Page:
But Nitschke doesn’t want people to be alarmed.

“We aren’t telling people to stop drinking the water, we want them to be aware of it,” he said.

In the meantime, Nitschke said the department plans to continue to collect more data and work with the US Geological Survey, the Department of Health Services and the Department of Safety and Professional Services to understand where the molybdenum is coming from.

People who do own private wells with a high level of molybdenum may also consider having their water distilled through a process of reverse osmosis.

“It’s not officially been approved to remove molybdenum, but the process is underway to get it approved,” Nitschke said.

The DNR will hold several informational meetings, but only one has officially been set on Feb. 11 for Caledonia.

stogieguy7 January 28, 2013 at 07:38 PM
Yet nobody can explain how molybdenum in water can flow UPHILL from the area of the power plant in Oak Creek into western Oak Creek, Franklin, etc. Nor does anyone in the media ever ASK this question.
Judi price January 30, 2013 at 06:15 AM
If you live in Oak Creek you can contact the Oak Creek Health Department. They will assist you with getting a well water test kit, give you instructions and then you have to return the filled kits to the Health Department. Staff will collect the kits a weeks worth at a time and then mail them to the Wi State Lab for testing. They will also help you if you have questions. Their number is 414-768-6539. DNR does have a map indicating some of the locations where molybdenum has been found. The Health Department can help you with that as well. Hours are Monday - Friday 8:30-4:30 pm to pick up kits. There is no charge to Oak Creek residents. The well must be the only drinking water source. If you have City water that will not be tested. Check out their website at www.oakcreekwi.org/health
vocal local 1 January 30, 2013 at 10:59 AM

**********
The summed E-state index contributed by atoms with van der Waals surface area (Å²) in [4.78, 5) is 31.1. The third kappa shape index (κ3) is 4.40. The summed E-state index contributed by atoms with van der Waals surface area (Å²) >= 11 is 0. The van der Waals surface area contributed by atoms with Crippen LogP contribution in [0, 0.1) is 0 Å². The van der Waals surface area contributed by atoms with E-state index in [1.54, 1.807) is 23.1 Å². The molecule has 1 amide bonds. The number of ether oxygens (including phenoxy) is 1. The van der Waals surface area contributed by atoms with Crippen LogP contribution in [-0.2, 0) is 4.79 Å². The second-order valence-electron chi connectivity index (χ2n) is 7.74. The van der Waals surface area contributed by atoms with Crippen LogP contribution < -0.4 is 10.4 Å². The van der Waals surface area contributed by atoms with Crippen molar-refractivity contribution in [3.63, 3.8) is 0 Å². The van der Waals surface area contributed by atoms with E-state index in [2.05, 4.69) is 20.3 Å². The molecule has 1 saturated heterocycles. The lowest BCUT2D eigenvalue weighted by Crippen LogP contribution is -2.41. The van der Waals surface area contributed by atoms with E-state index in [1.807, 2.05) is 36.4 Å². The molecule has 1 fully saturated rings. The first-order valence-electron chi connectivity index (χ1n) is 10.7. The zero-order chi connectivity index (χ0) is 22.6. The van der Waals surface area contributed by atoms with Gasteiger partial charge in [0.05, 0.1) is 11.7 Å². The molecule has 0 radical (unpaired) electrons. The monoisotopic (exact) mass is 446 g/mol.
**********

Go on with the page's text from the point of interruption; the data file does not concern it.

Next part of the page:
Only floodwaters flow uphill in OC. Molybdenum leeches into the underground aquifers and travels thru out the aquifer to the private wells. I've seen maps that indicate a large aquifer in southern OC/Caledonia that flows north into So. Milwaukee. OC stores treated water in wells fed from the aquifers. Reportedly the treated water remains in a bubble for later retrieval and use. I don't understand the chemistry of the storage. Further, I do not understand how OC water utility, a strictly for profit public utility can continue to refuse to install necessary treated municipal water to residents with bad wells while entertaining selling water to Waukesha across the continental divide. I suspect the lack of resident and municipal elected officials efforts are tied into the mitigation funds which were not properly administered by the city of Oak Creek which OC uses to fund police and fire rather than protection of the residents from side effects of housing the nations 6th largest coal powered plant in the US. This amount is 2.25 million per year that the city has received since the first shovel was dug for expansion I believe 2002, eleven years ago or 22 million dollars. If all remember, Racine County thanks to Sam Johnson were on top of the Elm Road Plant expansion. OC residents didn’t have a clue as to what was going on behind the scenes. Bottled water is not safe. Residents would be safer to transport city water from any exterior city spigot for use. CALL THE MAYOR DEMAND USE